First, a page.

The most festive and celebrated of gourds, pumpkins, enjoy a near celebrity-status in our apartment. By late September, the scouting begins, first for prospective jack-o-lanterns, then centerpieces and window adornments. Sadly, by early November, the carved ones have been decommissioned and the uncarved ones start giving hints that our time together is coming to a close. Their skin, once bright orange, leathery and taut, begins to dull and wrinkle. Their bodies soften, losing their denseness and familiar “thump” when tapped. Clearly, none of them will make it to Thanksgiving. Soup must be made.
Most pumpkin recipes call for canned pumpkin or roasted sugar pumpkins, not the Jack-O-Lantern variety. So, I improvised. I roasted. I sautéed. I simmered. I filled the kitchen with the fictitious aroma of fall in Thailand; coconut; ginger, cinnamon, and of course, pumpkin. But, the pulpy soup looked like fresh hay soaking in a puddle. I left it alone, but kept checking in on the mixture, hoping it might become less homely with time. After an hour, the mixture had softened, but now resembled old, soggy hay in a puddle of darkened, murky water.
More importantly, how did it taste? Completely unremarkable. It evoked barnyard cuisine, if there was such a thing. Surely the culinary cure-all, a can of coconut milk would fix this stock pot full of mess. I paused, waiting for a transformation, then smelled and tasted it again. It now evoked slightly tropical barnyard cuisine. So, I made flavor adjustments, adding more sea salt, a grated apple and some apple cider vinegar. And then I tasted again. Like magic, the pumpkins had done their own trick and treating. The soup had come together into liquid autumn, with only the skin going to waste. Mission accomplished.
Yield: 12 cups
- 4-quart stock pot (or larger)
- Blender or food processor
- 1 medium pumpkin (6 cups of pulp)
- 2 medium onions, diced
- 1 medium or large apple, diced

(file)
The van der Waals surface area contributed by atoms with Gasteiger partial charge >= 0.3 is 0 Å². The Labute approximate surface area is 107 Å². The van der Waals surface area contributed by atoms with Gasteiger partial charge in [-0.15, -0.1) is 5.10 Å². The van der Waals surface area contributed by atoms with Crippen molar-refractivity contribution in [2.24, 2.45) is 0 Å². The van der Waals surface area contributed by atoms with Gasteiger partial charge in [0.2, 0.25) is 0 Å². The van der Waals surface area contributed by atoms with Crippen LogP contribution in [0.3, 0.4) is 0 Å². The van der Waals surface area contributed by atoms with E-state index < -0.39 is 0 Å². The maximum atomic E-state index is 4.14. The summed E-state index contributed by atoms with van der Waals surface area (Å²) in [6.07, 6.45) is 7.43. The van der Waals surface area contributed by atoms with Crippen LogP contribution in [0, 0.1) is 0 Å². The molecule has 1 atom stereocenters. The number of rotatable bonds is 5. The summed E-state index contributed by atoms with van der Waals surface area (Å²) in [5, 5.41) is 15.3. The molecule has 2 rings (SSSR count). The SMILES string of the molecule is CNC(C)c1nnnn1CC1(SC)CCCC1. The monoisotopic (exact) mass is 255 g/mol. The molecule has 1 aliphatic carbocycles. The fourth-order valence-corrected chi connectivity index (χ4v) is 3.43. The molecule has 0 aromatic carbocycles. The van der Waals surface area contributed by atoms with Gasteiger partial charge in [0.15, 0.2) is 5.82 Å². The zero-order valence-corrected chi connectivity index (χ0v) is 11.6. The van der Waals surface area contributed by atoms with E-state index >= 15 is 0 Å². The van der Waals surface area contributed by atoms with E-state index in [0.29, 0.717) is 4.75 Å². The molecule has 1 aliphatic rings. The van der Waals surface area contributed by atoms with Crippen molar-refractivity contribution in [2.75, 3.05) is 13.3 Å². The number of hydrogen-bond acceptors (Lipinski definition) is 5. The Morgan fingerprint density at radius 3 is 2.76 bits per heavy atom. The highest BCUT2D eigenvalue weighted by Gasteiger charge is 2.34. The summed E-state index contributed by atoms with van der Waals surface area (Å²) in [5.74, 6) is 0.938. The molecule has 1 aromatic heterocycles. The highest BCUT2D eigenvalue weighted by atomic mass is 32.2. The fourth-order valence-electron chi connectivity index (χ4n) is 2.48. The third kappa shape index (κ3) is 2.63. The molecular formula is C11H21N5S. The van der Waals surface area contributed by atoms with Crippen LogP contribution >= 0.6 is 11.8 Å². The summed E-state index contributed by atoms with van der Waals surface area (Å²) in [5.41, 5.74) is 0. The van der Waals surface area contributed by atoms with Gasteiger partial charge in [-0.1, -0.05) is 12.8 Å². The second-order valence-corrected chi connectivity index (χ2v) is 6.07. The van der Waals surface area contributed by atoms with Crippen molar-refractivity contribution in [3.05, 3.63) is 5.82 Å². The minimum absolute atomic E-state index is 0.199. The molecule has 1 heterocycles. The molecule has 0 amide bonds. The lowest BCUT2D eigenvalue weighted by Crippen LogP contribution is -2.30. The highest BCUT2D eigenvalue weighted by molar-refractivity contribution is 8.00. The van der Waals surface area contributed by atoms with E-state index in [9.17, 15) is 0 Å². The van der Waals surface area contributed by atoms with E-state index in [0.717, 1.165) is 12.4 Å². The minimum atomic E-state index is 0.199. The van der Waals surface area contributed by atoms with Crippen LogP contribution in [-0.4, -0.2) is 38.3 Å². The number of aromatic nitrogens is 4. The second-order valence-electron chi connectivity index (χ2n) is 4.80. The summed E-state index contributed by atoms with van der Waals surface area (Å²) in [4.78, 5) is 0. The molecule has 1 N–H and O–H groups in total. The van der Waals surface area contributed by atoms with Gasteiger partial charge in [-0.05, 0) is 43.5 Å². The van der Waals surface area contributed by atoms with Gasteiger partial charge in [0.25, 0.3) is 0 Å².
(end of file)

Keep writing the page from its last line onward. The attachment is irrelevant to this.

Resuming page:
- 2 cloves garlic, minced
- 2 tablespoons peeled and minced ginger
- 2 tablespoons coconut oil, olive oil or butter
- 2-4 tablespoons Madras curry
- 1 teaspoon cinnamon
- 1/8th teaspoon cayenne
- 1 teaspoon allspice
- 2 teaspoons salt, divided
- 3 cups chicken broth, vegetable broth or water
- 1 can (2 cups) of organic coconut milk
- 2-4 tablespoons apple cider vinegar
PUMPKIN ROASTING DIRECTIONS:
- Preheat oven to 350° F.
- Clean pumpkin inside and out, removing all the seeds.
- Cut the pumpkin in half from the top.
- Place the pumpkin halves, cut side down, in a large baking dish or sheet.
- Add water to the bottom of the pan or sheet, filling it up about 1/4 inch.
- Bake for 45-60 minutes or until tender.
- Remove pan from the oven and let the pumpkin halves cool.
- Scoop out the flesh and discard the skin. It will look nothing like canned pumpkin. (See image below.)
- Store refrigerated in a glass container for up to five days.
- Heat the coconut oil in the stock pot over medium-high heat.
- Add the onions, apple, garlic and ginger and cook until the onions soften and are translucent, about 5 minutes.
- Add the curry powder, cinnamon, cayenne, allspice and 1 teaspoon of salt, stirring to coat the onion mixture.
- Add the water or broth and the pumpkin pulp.
- Bring the mixture to a boil, then reduce to a simmer.
- Let the soup simmer for 45-60 minutes, or until the pulp is very soft.
- Remove from the heat and let cool for 5 minutes.
- Process the soup until smooth. Unless using an immersion blender, return the soup to the pot.
- Add the coconut milk, up to 1 teaspoon of the remaining salt as needed and the apple cider vinegar.
- Reheat briefly over medium heat before serving.
- Type of Pumpkin: This recipe used jack-o-lantern-type pumpkin, not sugar pumpkins as used in most recipes.
- Type of Curry: Madras curry can have quite a bit more heat than regular curry powder. Using 4 tablespoons of Madras curry will create a soup with some kick. If you prefer less heat, use regular curry powder or just 2 tablespoons of Madras curry powder. Madras curry will also impart a darker, carmel color as compared to the more golden hue of regular curry powder.
- Garnish: Roasted pumpkin seeds are an obvious choice for a seasonal garnish. Here, I thinned out some Greek yogurt with almond milk and drizzled it barista-style.
- Reheating: This soup will thicken when cooled. When reheating, stir in some broth or water to thin to desired consistency.
- Pumpkin Nutrition: Pumpkins are very high in fiber, beta-carotene, potassium and has the lowest amount of carbohydrates of the squash family.
I still have massive quantities of frozen roasted pumpkin in my freezer. What are your favorite ways to use up fresh pumpkin?